Cattle Call #3

See? No Blue Heelers articles for, like, three months. Did I keep my promise or not?

A story arc intrigued me because it had a man who had to admit, yeah, his selfishness kinda caused things to pan out the way they did. You have Inspector Russel Falcon-Pryce (FP), who is emotionally neglectful and physically unfaithful to his wife, Felicity. He barely noticed when Felicity’s penchant for alcohol turned into alcoholism, and when it did, he took her to task for potentially sullying his professional name. (For any BH watchers, this is what I found to be implied.) He is shown to have had at least one affair, as well as being emotionally distant and only caring about his reputation. Oh, yeah, and he doesn’t appear to be much of a father, either.

So she ends up having an affair with our screwed-up hero, Ben Stewart. They met in AA, and he understands her far more then her indifferent, unfaithful husband. When FP finds out about it, he has a few choice names to call both Ben and Felicity.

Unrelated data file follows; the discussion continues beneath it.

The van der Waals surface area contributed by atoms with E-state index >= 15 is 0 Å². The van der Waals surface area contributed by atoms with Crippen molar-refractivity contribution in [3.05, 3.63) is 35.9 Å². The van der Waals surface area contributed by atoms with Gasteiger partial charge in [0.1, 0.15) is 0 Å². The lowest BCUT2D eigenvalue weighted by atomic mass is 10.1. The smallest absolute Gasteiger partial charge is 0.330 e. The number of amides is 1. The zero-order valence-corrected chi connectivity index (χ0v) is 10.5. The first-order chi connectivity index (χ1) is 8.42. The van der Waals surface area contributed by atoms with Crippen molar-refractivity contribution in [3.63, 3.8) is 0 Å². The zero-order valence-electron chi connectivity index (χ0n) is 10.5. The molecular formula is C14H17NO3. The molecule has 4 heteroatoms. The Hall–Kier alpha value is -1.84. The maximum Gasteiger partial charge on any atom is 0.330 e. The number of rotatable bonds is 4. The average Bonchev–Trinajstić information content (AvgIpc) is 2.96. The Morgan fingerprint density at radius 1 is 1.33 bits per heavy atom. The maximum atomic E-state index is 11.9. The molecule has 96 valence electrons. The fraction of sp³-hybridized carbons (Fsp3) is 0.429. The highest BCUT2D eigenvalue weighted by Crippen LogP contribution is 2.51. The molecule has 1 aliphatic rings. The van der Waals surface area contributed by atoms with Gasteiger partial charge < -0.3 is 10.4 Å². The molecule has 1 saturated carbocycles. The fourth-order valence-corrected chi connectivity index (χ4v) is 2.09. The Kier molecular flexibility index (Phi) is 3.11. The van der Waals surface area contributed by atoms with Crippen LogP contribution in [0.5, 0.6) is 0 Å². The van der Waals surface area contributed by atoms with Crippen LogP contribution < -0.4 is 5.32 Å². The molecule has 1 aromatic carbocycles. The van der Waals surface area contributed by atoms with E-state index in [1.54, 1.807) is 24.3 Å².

But then he realises that he kinda drove Felicity to it by being neglectful, unfaithful – a generally bad spouse. He eventually forgives Felicity her indiscretion because he knows he isn’t in a position to preach fidelity and support. He who is without sin”¦

This is what I liked about Australian scripted television at its best. FP and Felicity both made mistakes, and they realised neither was in a position to judge the other, and made a commitment to be better spouses. I’ve seen so many storylines where an unfaithful – or at least emotionally neglectful – husband has jumped on his unfaithful wife without looking at why she was unfaithful.

And better yet, the whole way through the storyline, the audience was aware that, while cheated-on, FP was in no position to take the moral high-ground. He was no better then his wife, and one could argue, was worse, so no sympathy. That, above all else was what I loved. Not only would any moral high ground FB chose to take have been hypocritical to Felicity, it would have been hypocritical to the audience.

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